The Name Game —The Dunlops and the North Industrial Park

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Next Tuesday night, October 13th, will be the time that we make our plea at the Carleton Place town council meeting.

Being a creative person I want a sign naming job. You know, the guy who decides that this neighborhood is going to have composer names for their streets, while the developer decides he is going to name all the girls he dated on his project. Then there are the people that think history does not matter, yet they sometimes have the power to make envelope addressing a living hell. So what’s in a name?

Almonte was named after a general because they liked the way the name sounded. It was known as Shepherd’s Falls ; later on it was called Shipman’s Mills, and Shipman’s Falls. Names seem to have been plentiful in those days, for it received more short-lived names like: Ballygiblin, then Ramsayville, and Waterford. To obviate this confusion a public meeting was held, and the question of what to call it was discussed. The only reason the council named their town Almonte was because there was “magic in a name.” The name of a Mexican “General, Al-mon-te, then prominent before the public, was chosen —” Almonte.”

In some towns like Carleton Place, you will notice that streets names have changed, or directions have even changed at certain points like at Napoleon and William Street. If a new developer didn’t like the name of the existing street, he would sometimes re-name his extension of it. Of course, the Town Council can always vote to change the name of a street later. Guidelines and standards for certain areas might require street names to be of a specific theme. So, instead of being tributes to Terry Fox, some named streets can look kind of silly as descriptors of … nobody–like the North Industrial Park.

I was told many times  not to bother taking on this fight of renaming the Industrial Park or even an area of it– and especially don’t bring it to council. As the minutes of the last meeting read: the staff recommendation is that no new name for the North Industrial Park be considered at this time. The North Industrial Park– that has got a ‘homey’ ring to it doesn’t it?

I don’t know the Dunlop/ Kenny family from squat, but my mantra is: when people say not to bother doing something, that’s when nothing happens. When people don’t bother– nobody bothers. People ask me why I bother writing about the town of Carleton Place. Why shouldn’t I ? I love my town and I live here.

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Much as I hate to admit it, I think I got the fight of caring about my town and the people in it from my father. My father also bothered caring about my birth town of Cowansville, Quebec and was an alderman and a deputy mayor for decades. He was told not to bother about making major changes to a town the size of Carleton Place many times, but they got done. So I know that if someone says no, somewhere, somehow, things can be changed and they can be done.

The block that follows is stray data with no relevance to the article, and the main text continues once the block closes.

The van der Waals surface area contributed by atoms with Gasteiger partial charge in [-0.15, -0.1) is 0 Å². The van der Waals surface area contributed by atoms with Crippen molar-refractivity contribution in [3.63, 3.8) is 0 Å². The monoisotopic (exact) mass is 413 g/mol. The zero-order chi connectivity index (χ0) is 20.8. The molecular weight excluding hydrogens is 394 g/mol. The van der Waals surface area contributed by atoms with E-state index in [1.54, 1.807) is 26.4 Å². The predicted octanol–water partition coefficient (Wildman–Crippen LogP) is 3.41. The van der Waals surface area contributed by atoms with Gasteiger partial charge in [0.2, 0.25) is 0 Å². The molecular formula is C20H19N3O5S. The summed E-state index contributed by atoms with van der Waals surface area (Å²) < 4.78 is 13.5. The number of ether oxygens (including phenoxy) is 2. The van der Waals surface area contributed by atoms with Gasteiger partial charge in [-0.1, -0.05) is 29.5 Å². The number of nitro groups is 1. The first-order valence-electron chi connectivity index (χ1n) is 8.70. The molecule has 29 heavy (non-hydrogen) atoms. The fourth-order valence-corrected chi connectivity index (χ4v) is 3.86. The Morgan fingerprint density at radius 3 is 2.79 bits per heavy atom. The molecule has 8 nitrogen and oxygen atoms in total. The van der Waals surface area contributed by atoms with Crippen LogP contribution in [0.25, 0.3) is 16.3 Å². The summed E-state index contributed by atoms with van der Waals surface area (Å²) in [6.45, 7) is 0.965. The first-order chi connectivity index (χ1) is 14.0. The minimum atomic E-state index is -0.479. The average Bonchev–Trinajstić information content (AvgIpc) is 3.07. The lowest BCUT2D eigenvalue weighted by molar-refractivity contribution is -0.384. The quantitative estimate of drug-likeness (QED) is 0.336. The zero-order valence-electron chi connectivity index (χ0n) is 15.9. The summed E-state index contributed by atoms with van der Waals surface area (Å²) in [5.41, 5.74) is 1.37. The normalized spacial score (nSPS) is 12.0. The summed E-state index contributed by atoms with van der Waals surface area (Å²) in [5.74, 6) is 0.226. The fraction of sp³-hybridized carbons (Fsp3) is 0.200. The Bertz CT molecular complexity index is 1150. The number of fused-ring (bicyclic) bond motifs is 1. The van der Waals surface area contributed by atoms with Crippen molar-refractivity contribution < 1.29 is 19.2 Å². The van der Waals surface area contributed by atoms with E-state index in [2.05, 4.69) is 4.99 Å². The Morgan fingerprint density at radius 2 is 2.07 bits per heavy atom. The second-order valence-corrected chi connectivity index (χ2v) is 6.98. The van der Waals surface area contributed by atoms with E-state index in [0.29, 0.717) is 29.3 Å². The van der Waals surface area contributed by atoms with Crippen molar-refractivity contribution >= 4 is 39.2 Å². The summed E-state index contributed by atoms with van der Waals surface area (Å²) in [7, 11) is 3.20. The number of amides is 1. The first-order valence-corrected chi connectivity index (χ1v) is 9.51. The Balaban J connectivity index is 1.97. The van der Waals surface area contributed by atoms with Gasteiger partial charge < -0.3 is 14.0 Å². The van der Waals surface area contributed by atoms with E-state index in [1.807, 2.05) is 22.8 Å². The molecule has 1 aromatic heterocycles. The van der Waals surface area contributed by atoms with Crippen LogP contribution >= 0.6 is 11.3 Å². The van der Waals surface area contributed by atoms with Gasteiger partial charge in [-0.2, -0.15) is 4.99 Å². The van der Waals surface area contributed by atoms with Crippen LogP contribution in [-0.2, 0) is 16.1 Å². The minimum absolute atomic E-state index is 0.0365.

Wally Cook who was a councilman on that very council in 1964 bothered to call me three hours later after my initial phone interview about that event to make sure something was perfectly clear. There would be have been no industrial park deal, nor would then mayor Howard McNeely have made that deal within 48 hours with the Rolark Co. if the Dunlops had not bothered to care about the town of Carleton Place. The Dunlop family have been strong supporters of our town since 1828. If not for that, then for the son of Anna Dunlop, Clayton Kenny, that made Carleton Place proud as an Olympian.

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We need some feel good news in this town right now, and my plea would be to kindly ask the council to honour what was probably an agreement and a handshake in those days. As Wally Cook said: he had heard various rumours also about the name, but it was too late to do anything as McNeely was no longer mayor, and that particular council had been disbanded. What should have been made right years ago should made right now. Not only for the Dunlop/Kenny family, but for the town of Carleton Place.

Why? Because that’s what we have tried to do all these years in this town – care not only about the Roy Browns, and the Morphys, Moores, and Crams.but also care about the little folk that made our town what it is, by being strong supporters.  That’s what’s called bothering to do what’s right. The trend of naming streets after former landowners or themselves is largely in the past now, but I’d like to think that we as the town of Carleton Place care about the past. because in all honesty, it does matter. This decision should not be about present, or past council’s neglect, or staff’s opinions. It’s not about me, or you–it’s about all of us--the town of Carleton Place. That’s what’s called: bothering to do what’s right. Let’s make sure the Dunlop name is honoured the way it should be. Let this not become a name game.

Next Tuesday night, October 13th, will be the time that we make our plea at the Carleton Place town council meeting.

About lindaseccaspina

Before she laid her fingers to a keyboard, Linda was a fashion designer, and then owned the eclectic store Flash Cadilac and Savannah Devilles in Ottawa on Rideau Street from 1976-1996. She also did clothing for various media and worked on “You Can’t do that on Television”. After writing for years about things that she cared about or pissed her off on American media she finally found her calling. She is a weekly columnist for the Sherbrooke Record and documents history every single day and has over 6500 blogs about Lanark County and Ottawa and an enormous weekly readership. Linda has published six books and is in her 4th year as a town councillor for Carleton Place. She believes in community and promoting business owners because she believes she can, so she does.

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